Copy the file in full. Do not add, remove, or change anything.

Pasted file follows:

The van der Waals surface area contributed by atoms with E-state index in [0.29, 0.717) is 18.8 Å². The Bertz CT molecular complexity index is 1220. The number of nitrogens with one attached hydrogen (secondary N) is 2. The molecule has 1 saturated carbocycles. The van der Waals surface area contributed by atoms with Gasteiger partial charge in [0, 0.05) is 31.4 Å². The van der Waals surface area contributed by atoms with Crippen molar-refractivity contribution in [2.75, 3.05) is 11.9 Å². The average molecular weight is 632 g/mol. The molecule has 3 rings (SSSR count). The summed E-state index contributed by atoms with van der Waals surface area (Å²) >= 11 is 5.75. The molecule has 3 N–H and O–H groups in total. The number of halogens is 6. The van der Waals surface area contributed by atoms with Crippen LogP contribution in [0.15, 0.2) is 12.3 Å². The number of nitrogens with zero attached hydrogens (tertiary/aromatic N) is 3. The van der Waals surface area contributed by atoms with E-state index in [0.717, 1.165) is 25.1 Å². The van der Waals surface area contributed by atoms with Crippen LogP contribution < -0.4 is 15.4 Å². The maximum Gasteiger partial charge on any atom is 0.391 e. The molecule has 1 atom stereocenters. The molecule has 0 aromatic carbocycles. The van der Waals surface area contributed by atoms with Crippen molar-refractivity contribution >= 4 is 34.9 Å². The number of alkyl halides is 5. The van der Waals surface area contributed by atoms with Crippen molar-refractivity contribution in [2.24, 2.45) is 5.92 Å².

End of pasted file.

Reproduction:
The van der Waals surface area contributed by atoms with E-state index in [0.29, 0.717) is 18.8 Å². The Bertz CT molecular complexity index is 1220. The number of nitrogens with one attached hydrogen (secondary N) is 2. The molecule has 1 saturated carbocycles. The van der Waals surface area contributed by atoms with Gasteiger partial charge in [0, 0.05) is 31.4 Å². The van der Waals surface area contributed by atoms with Crippen molar-refractivity contribution in [2.75, 3.05) is 11.9 Å². The average molecular weight is 632 g/mol. The molecule has 3 rings (SSSR count). The summed E-state index contributed by atoms with van der Waals surface area (Å²) >= 11 is 5.75. The molecule has 3 N–H and O–H groups in total. The number of halogens is 6. The van der Waals surface area contributed by atoms with Crippen LogP contribution in [0.15, 0.2) is 12.3 Å². The number of nitrogens with zero attached hydrogens (tertiary/aromatic N) is 3. The van der Waals surface area contributed by atoms with E-state index in [0.717, 1.165) is 25.1 Å². The van der Waals surface area contributed by atoms with Crippen LogP contribution < -0.4 is 15.4 Å². The maximum Gasteiger partial charge on any atom is 0.391 e. The molecule has 1 atom stereocenters. The molecule has 0 aromatic carbocycles. The van der Waals surface area contributed by atoms with Crippen molar-refractivity contribution >= 4 is 34.9 Å². The number of alkyl halides is 5. The van der Waals surface area contributed by atoms with Crippen molar-refractivity contribution in [2.24, 2.45) is 5.92 Å².